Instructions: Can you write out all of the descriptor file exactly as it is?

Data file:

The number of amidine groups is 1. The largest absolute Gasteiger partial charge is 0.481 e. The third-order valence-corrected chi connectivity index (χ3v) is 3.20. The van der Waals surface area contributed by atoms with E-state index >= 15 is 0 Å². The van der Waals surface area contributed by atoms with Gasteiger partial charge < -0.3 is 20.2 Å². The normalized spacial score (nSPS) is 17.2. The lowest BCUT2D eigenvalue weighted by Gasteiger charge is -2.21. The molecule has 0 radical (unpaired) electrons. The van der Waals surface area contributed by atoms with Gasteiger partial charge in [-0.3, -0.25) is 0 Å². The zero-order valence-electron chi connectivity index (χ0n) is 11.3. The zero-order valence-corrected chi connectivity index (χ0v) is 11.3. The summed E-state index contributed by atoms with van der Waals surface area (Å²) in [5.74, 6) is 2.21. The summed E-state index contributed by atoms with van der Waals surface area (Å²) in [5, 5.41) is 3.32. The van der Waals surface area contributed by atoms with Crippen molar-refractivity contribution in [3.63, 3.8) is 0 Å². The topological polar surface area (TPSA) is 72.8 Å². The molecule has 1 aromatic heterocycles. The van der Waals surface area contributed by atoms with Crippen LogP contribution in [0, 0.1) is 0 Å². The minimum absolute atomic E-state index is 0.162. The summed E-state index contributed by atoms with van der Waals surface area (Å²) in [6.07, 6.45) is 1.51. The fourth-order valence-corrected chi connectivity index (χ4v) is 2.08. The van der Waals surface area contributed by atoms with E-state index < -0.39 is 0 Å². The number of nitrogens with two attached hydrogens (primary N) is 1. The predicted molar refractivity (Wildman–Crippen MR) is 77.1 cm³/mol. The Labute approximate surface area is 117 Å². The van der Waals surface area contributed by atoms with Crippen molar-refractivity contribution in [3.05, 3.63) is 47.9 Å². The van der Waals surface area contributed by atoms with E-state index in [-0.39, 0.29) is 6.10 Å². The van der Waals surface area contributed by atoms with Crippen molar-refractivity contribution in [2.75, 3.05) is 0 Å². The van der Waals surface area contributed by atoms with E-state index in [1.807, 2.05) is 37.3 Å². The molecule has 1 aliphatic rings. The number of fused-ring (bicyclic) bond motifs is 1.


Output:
The number of amidine groups is 1. The largest absolute Gasteiger partial charge is 0.481 e. The third-order valence-corrected chi connectivity index (χ3v) is 3.20. The van der Waals surface area contributed by atoms with E-state index >= 15 is 0 Å². The van der Waals surface area contributed by atoms with Gasteiger partial charge < -0.3 is 20.2 Å². The normalized spacial score (nSPS) is 17.2. The lowest BCUT2D eigenvalue weighted by Gasteiger charge is -2.21. The molecule has 0 radical (unpaired) electrons. The van der Waals surface area contributed by atoms with Gasteiger partial charge in [-0.3, -0.25) is 0 Å². The zero-order valence-electron chi connectivity index (χ0n) is 11.3. The zero-order valence-corrected chi connectivity index (χ0v) is 11.3. The summed E-state index contributed by atoms with van der Waals surface area (Å²) in [5.74, 6) is 2.21. The summed E-state index contributed by atoms with van der Waals surface area (Å²) in [5, 5.41) is 3.32. The van der Waals surface area contributed by atoms with Crippen molar-refractivity contribution in [3.63, 3.8) is 0 Å². The topological polar surface area (TPSA) is 72.8 Å². The molecule has 1 aromatic heterocycles. The van der Waals surface area contributed by atoms with Crippen LogP contribution in [0, 0.1) is 0 Å². The minimum absolute atomic E-state index is 0.162. The summed E-state index contributed by atoms with van der Waals surface area (Å²) in [6.07, 6.45) is 1.51. The fourth-order valence-corrected chi connectivity index (χ4v) is 2.08. The van der Waals surface area contributed by atoms with E-state index < -0.39 is 0 Å². The number of nitrogens with two attached hydrogens (primary N) is 1. The predicted molar refractivity (Wildman–Crippen MR) is 77.1 cm³/mol. The Labute approximate surface area is 117 Å². The van der Waals surface area contributed by atoms with Crippen molar-refractivity contribution in [3.05, 3.63) is 47.9 Å². The van der Waals surface area contributed by atoms with E-state index in [-0.39, 0.29) is 6.10 Å². The van der Waals surface area contributed by atoms with Crippen molar-refractivity contribution in [2.75, 3.05) is 0 Å². The van der Waals surface area contributed by atoms with E-state index in [1.807, 2.05) is 37.3 Å². The molecule has 1 aliphatic rings. The number of fused-ring (bicyclic) bond motifs is 1.